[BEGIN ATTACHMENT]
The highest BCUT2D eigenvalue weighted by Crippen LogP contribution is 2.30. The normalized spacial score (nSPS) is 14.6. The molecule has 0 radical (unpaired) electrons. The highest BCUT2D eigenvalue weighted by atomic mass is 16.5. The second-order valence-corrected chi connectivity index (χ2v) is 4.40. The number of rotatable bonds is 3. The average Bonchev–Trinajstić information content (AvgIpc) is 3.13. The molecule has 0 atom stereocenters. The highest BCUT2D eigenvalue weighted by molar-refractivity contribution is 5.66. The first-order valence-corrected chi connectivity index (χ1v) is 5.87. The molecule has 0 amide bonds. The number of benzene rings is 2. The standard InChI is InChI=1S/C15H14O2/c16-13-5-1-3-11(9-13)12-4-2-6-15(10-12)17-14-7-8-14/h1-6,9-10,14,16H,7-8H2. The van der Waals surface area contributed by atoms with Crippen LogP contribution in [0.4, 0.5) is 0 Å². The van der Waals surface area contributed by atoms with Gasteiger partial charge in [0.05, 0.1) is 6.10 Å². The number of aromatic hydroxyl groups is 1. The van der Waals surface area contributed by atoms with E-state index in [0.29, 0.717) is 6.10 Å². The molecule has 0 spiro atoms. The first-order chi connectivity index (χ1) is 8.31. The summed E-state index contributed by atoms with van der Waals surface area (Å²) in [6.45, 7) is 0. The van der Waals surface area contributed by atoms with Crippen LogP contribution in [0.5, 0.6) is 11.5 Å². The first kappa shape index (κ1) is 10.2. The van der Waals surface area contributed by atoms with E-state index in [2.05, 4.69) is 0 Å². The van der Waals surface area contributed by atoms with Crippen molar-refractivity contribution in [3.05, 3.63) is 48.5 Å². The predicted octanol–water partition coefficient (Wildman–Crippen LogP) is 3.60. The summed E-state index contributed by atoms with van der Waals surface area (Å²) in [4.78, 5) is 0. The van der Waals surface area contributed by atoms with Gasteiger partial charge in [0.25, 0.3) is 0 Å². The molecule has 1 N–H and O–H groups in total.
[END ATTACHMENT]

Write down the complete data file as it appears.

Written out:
The highest BCUT2D eigenvalue weighted by Crippen LogP contribution is 2.30. The normalized spacial score (nSPS) is 14.6. The molecule has 0 radical (unpaired) electrons. The highest BCUT2D eigenvalue weighted by atomic mass is 16.5. The second-order valence-corrected chi connectivity index (χ2v) is 4.40. The number of rotatable bonds is 3. The average Bonchev–Trinajstić information content (AvgIpc) is 3.13. The molecule has 0 atom stereocenters. The highest BCUT2D eigenvalue weighted by molar-refractivity contribution is 5.66. The first-order valence-corrected chi connectivity index (χ1v) is 5.87. The molecule has 0 amide bonds. The number of benzene rings is 2. The standard InChI is InChI=1S/C15H14O2/c16-13-5-1-3-11(9-13)12-4-2-6-15(10-12)17-14-7-8-14/h1-6,9-10,14,16H,7-8H2. The van der Waals surface area contributed by atoms with Crippen LogP contribution in [0.4, 0.5) is 0 Å². The van der Waals surface area contributed by atoms with Gasteiger partial charge in [0.05, 0.1) is 6.10 Å². The number of aromatic hydroxyl groups is 1. The van der Waals surface area contributed by atoms with E-state index in [0.29, 0.717) is 6.10 Å². The molecule has 0 spiro atoms. The first-order chi connectivity index (χ1) is 8.31. The summed E-state index contributed by atoms with van der Waals surface area (Å²) in [6.45, 7) is 0. The van der Waals surface area contributed by atoms with Crippen LogP contribution in [0.5, 0.6) is 11.5 Å². The first kappa shape index (κ1) is 10.2. The van der Waals surface area contributed by atoms with E-state index in [2.05, 4.69) is 0 Å². The van der Waals surface area contributed by atoms with Crippen molar-refractivity contribution in [3.05, 3.63) is 48.5 Å². The predicted octanol–water partition coefficient (Wildman–Crippen LogP) is 3.60. The summed E-state index contributed by atoms with van der Waals surface area (Å²) in [4.78, 5) is 0. The van der Waals surface area contributed by atoms with Gasteiger partial charge in [0.25, 0.3) is 0 Å². The molecule has 1 N–H and O–H groups in total.